Texaco Inc. v. Pennzoil Co.

729 S.W.2d 768 (1987)

Quick Summary

Pennzoil (D) made a public offer to purchase 16 million Getty Oil Company shares at $100 per share. The Getty board signed the Memorandum of Agreement (MOA), but at an increased share price of $110 per share. Even after the (MOA) the Getty Oil Company pursued other offers and found Texaco (plaintiff) who agreed to buy at higher price.

The Getty board withdrew its offer with Pennzoil (D) and accepted Texaco’s (P) offer. Pennzoil sued Texaco for tortious contract interference. The trial court awarded Pennzoil $3 billion dollars in punitive damages. Texaco filed an appeal.

The court concluded that signing an (MOA) constitutes entering into a legally enforceable contract that can be enforced in court. The imposition of $3 billion in exemplary penalties amounts to a confiscation of riches rather than a sanction for past conduct. A contract is enforceable if its terms are “determinable with reasonable assurance.”

Rule of Law

To determine whether parties intended to be bound by a formal, signed letter, the parties should agree upon all essential terms of the alleged contract and consider the complexity or magnitude of the transaction.

Facts of the Case

The (defendant) Pennzoil made a public offer to buy 16 million shares of Getty Oil Company for $100 per share. On January 15th, Pennzoil entered into a Memorandum of Agreement (MOA) with Getty’s two largest shareholders to purchase their shares. The Getty board approved the Memorandum of Agreement but at a higher share price of $110 per share plus a $10 debenture. Pennzoil accepted the counteroffer and reached an agreement with Getty.

Despite Pennzoil’s acceptance, Getty continued to seek buyers ready to pay more than Pennzoil. And they found a company named Texaco (plaintiff) which agreed to pay them a higher price than Pennzoil. So the Getty board withdrew its last counteroffer to Pennzoil and accepted Texaco’s offer.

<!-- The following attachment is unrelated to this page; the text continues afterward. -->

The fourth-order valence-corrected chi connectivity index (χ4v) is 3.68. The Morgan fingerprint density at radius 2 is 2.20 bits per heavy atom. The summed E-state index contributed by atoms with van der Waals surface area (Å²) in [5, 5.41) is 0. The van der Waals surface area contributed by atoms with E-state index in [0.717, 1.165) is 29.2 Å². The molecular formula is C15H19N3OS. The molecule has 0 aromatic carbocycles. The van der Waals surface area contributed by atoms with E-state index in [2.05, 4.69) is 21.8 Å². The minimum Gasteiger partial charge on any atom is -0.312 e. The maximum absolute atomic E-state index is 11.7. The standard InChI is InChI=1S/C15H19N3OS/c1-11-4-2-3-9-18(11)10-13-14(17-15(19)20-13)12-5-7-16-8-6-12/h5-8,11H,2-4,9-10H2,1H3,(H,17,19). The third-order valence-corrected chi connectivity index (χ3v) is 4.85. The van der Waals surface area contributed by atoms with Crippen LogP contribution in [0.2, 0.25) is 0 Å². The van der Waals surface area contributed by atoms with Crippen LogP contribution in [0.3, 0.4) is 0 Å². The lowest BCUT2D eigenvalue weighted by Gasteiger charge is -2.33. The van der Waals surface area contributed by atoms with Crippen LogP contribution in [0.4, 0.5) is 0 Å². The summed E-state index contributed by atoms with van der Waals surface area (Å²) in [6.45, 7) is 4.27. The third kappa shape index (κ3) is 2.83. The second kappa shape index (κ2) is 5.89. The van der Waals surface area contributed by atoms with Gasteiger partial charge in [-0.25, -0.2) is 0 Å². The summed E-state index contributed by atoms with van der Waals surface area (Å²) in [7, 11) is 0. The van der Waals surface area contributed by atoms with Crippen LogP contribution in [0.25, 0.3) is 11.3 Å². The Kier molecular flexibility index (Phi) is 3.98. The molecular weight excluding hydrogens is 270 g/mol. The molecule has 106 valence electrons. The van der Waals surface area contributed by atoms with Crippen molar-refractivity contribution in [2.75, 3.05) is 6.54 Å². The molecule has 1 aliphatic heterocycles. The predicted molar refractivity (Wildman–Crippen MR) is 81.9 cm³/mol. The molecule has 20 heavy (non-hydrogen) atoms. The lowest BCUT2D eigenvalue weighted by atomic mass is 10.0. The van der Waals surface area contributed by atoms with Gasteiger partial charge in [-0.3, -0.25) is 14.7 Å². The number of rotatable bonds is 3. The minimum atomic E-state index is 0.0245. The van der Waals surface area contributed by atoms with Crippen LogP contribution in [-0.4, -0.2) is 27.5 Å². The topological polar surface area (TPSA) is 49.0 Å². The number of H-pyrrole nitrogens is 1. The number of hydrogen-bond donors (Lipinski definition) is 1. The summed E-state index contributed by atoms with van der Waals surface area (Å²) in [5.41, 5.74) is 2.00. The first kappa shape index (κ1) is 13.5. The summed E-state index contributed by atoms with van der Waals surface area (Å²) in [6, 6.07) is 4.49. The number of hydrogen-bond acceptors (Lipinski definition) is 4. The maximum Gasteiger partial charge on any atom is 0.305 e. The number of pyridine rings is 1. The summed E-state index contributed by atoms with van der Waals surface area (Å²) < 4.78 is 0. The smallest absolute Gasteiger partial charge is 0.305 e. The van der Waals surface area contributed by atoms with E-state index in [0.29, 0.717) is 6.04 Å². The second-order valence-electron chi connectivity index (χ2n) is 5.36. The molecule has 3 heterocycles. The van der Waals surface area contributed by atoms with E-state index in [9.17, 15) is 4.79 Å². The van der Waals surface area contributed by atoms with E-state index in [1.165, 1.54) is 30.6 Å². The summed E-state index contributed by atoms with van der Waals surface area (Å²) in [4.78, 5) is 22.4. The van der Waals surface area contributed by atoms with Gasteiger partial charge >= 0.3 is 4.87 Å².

Texaco released an instant press statement announcing the agreement—but only after they contacted 50 reporters from major media agencies to beat Pennzoil to the punch.

Pennzoil sued Texaco for tortious interference with the contract. The trial court awarded Pennzoil $3 billion dollars in punitive damages. Texaco filed an appeal.

Issue

Was the Memorandum of Agreement (MOA) specific enough to bind the parties?

Holding and Conclusion

Yes.

When you sign an MOA, you are entering into a legally binding contract that is enforceable in court. The MOA defines the expectations of all parties involved and assigns responsibility for risk.

Reasoning and Analysis

The court ruled that a case-by-case evaluation is the only method to determine whether there is an agreement because arrangements may be completed in several ways orally, in writing, or a combination of these. The imposition of $3 billion dollars in exemplary penalties amounted to wealth seizure rather than punishment for the previous behavior.

The court notes that a contract can be enforced if its terms are “ascertainable to a reasonable degree of confidence .” A contract must be thorough enough so that parties in good faith can find words that will reasonably define their respective duties and liabilities. It must not be so definite that all the possibilities for what might happen to a party in bad faith are explicitly provided; still, it must be fair and enforceable.

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References

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